For the last few years central bankers have tried in vain to jump start the inflation fairy with little if any degree of success.

For a while in the months after 2009 we did see a sharp rise in commodity prices in the wake of a weaker US dollar, but this proved to be somewhat short-lived, as from 2011 chronic overcapacity saw these gains unwind over a five year period, prompting concern that the world was going to hit a long period of deflation.

Over a period of five years the Reuters CRB index dropped from highs of 370 in 2011 before finding a base of 155 earlier this year, a decline of 58%, helped in no small part by significant declines in oil prices to multi year lows along with a fall in broader soft commodities as well.

This period of overcapacity in the commodity sector appears to be drawing to a close and the lagging effects of falling prices are now starting to fall out of the inflation numbers. This transition started to manifest itself at the turn of the year, just before commodity prices formed a base in the first part of this year.

Rising debt levels alongside an extended period of government fiscal retrenchment also helped put the brakes on prices, while central bank determination to keep the cost of borrowing low helped fuel a bond market rally that does appear to now be showing some signs of tiredness.

The election of Donald Trump as US President in November could well be the catalyst that prompts the end of this decades long bull market in bonds, and a potential turn in the low interest rate cycle.

While many a bond trader has ended up getting burnt in trying to call a top in the bond market in the last few years this time could well be different, though I’m also sure these words were also uttered on previous occasions where traders were tempted to call the top.

In the last few months there does appear to be some evidence that this may be about to change, though particularly since we are now starting to get the first signs of a turnaround in inflation.

In China we’ve seen producer prices move sharply into positive territory for the first time in over 5 years, while inflation in the US, EU and the UK has been trending higher for the best part of this year.

In the UK we’ve also seen a sharp rise in factory gate prices, and while a lot of that is down to the decline in the pound in the wake of the Brexit vote, inflation was already trending up prior to the vote in any case.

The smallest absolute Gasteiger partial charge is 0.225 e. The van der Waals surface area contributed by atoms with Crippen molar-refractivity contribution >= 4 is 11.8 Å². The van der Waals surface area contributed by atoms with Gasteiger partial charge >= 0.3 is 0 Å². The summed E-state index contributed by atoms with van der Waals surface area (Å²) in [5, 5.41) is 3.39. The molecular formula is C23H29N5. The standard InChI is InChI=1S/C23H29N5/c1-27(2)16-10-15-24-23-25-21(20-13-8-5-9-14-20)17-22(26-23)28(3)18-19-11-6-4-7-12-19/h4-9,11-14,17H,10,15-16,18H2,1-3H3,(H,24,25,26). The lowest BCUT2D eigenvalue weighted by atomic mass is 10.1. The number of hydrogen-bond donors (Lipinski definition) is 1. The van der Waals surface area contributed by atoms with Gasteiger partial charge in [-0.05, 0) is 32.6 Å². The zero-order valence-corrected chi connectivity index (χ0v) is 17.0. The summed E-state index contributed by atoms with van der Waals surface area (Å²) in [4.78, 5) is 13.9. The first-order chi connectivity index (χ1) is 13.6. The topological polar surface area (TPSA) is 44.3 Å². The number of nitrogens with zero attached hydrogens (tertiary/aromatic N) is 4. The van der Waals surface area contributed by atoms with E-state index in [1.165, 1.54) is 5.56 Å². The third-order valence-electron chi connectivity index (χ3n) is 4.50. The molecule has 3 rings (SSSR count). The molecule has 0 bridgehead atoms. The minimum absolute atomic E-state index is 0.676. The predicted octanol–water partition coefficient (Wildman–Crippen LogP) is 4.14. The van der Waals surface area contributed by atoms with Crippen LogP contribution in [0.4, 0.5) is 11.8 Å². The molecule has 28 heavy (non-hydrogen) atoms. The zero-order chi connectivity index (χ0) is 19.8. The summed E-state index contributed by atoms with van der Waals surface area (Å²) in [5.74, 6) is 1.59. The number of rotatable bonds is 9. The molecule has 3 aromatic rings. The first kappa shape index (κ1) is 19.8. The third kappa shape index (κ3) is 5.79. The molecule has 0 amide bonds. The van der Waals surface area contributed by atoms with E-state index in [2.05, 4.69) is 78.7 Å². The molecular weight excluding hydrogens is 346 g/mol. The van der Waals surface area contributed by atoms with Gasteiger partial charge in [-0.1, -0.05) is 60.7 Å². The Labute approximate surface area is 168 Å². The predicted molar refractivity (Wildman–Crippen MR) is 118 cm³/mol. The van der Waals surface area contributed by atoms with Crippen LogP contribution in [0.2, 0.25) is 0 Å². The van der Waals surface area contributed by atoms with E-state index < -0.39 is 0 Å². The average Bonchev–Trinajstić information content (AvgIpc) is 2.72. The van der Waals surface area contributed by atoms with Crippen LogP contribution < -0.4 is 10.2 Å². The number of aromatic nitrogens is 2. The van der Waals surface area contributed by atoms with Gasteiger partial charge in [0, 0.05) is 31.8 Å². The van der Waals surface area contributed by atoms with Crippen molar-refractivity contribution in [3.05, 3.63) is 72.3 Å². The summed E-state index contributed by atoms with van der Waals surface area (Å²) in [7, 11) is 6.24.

Earlier this month CPI inflation in the EU hit a 31 month high, while UK CPI hit its highest levels since October 2014, while US inflation is even closer to the Federal Reserve’s 2% target level.

This rise in inflationary pressures and the prospect of higher inflation expectations has quickly been reflected in lower bond prices and higher yields, while expectations about a Trump Presidency’s plans for a fiscally expansionist investment policy along with cuts to regulation and tax rates has reinforced that.  

Source: CMC Markets

As can be seen from the chart above while UK bond prices got a sharp shock higher in the wake of the UK vote to leave the EU in June, as further stimulus got delivered US and German prices peaked at the beginning of July and traded sideways for most of the summer before sliding lower at around the same time oil prices started to look a lot firmer. 

While the slide in gilt prices has been sharper they have had to readjust from being pushed much too high in the first place, as a result of the August stimulus from the Bank of England which as time passes looks to have been a bit premature.

More importantly we’ve seen US Treasuries break a key long term support level as have German bunds which might suggest that we could be on the cusp of a significant move higher in bond yields, particularly since the Fed could well hike rates further.

Inflation expectations are already up sharply since the summer with UK 5Y5Y at 3.575%, its highest level since mid-2013, while in the EU we’ve seen the same indicator move from lows of 1.25% in the summer to 1.715% now.

In the US the same measure has jumped from lows of 1.792% to 2.457%, which if you measure it against the current level of yields on UK, US and German debt means that yields have room to go quite a bit higher.

The US 10 year chart looks particularly interesting from a price and yield point of view.

On the price chart we’ve broken below a key support but have as yet held above the lows in 2013, near 123.00.

Source: CMC Markets

On a yields chart the case for higher yields in the US looks more powerful with a break in the down trend that has been in place since 2007.

Source: Bloomberg

On the basis of this breakout US 10 year yields look set for a test of 3%, which if we see it could well have ripple out effects for the rest of the world, particularly if China’s recent inflation spike also ripples out in the global economy.

If 2016 has been a year of surprises, then 2017 could well be the year of a bond market sell-off and higher yields, particularly since UK gilt markets and German bund markets are also showing similar signs of weakness.

Time will tell but the omens for higher yields look ominous, particularly since central banks want a steeper yield curve.

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